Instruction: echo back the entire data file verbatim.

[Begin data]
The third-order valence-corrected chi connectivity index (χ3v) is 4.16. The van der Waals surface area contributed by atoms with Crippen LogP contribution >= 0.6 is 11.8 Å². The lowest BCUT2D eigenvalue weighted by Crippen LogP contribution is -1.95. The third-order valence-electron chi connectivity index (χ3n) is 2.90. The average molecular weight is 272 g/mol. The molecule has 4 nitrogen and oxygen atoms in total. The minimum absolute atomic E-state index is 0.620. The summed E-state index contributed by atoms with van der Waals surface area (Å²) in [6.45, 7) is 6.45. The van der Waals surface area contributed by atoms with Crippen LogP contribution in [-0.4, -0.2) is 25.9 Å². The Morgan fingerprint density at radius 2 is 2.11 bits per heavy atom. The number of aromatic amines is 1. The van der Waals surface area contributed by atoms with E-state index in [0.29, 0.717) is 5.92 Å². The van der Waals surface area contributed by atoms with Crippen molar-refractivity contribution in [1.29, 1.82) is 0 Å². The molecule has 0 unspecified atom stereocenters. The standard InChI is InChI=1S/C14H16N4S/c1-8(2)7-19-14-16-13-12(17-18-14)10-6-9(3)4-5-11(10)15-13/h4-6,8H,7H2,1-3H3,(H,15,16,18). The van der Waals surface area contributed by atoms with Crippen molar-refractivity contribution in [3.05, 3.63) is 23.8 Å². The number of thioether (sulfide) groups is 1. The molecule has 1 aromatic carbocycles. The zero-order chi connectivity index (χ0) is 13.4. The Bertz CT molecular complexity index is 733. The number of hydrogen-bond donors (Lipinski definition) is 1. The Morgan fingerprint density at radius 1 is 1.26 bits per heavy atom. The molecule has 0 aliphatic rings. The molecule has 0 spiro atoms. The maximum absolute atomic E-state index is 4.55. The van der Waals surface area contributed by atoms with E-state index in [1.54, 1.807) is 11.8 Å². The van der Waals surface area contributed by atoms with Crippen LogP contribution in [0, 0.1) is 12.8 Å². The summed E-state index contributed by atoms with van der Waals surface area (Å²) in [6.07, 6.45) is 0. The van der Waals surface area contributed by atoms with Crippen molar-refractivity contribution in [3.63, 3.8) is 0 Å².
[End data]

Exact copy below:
The third-order valence-corrected chi connectivity index (χ3v) is 4.16. The van der Waals surface area contributed by atoms with Crippen LogP contribution >= 0.6 is 11.8 Å². The lowest BCUT2D eigenvalue weighted by Crippen LogP contribution is -1.95. The third-order valence-electron chi connectivity index (χ3n) is 2.90. The average molecular weight is 272 g/mol. The molecule has 4 nitrogen and oxygen atoms in total. The minimum absolute atomic E-state index is 0.620. The summed E-state index contributed by atoms with van der Waals surface area (Å²) in [6.45, 7) is 6.45. The van der Waals surface area contributed by atoms with Crippen LogP contribution in [-0.4, -0.2) is 25.9 Å². The Morgan fingerprint density at radius 2 is 2.11 bits per heavy atom. The number of aromatic amines is 1. The van der Waals surface area contributed by atoms with E-state index in [0.29, 0.717) is 5.92 Å². The van der Waals surface area contributed by atoms with Crippen molar-refractivity contribution in [1.29, 1.82) is 0 Å². The molecule has 0 unspecified atom stereocenters. The standard InChI is InChI=1S/C14H16N4S/c1-8(2)7-19-14-16-13-12(17-18-14)10-6-9(3)4-5-11(10)15-13/h4-6,8H,7H2,1-3H3,(H,15,16,18). The van der Waals surface area contributed by atoms with Crippen molar-refractivity contribution in [3.05, 3.63) is 23.8 Å². The number of thioether (sulfide) groups is 1. The molecule has 1 aromatic carbocycles. The zero-order chi connectivity index (χ0) is 13.4. The Bertz CT molecular complexity index is 733. The number of hydrogen-bond donors (Lipinski definition) is 1. The Morgan fingerprint density at radius 1 is 1.26 bits per heavy atom. The molecule has 0 aliphatic rings. The molecule has 0 spiro atoms. The maximum absolute atomic E-state index is 4.55. The van der Waals surface area contributed by atoms with E-state index in [1.54, 1.807) is 11.8 Å². The van der Waals surface area contributed by atoms with Crippen LogP contribution in [0, 0.1) is 12.8 Å². The summed E-state index contributed by atoms with van der Waals surface area (Å²) in [6.07, 6.45) is 0. The van der Waals surface area contributed by atoms with Crippen molar-refractivity contribution in [3.63, 3.8) is 0 Å².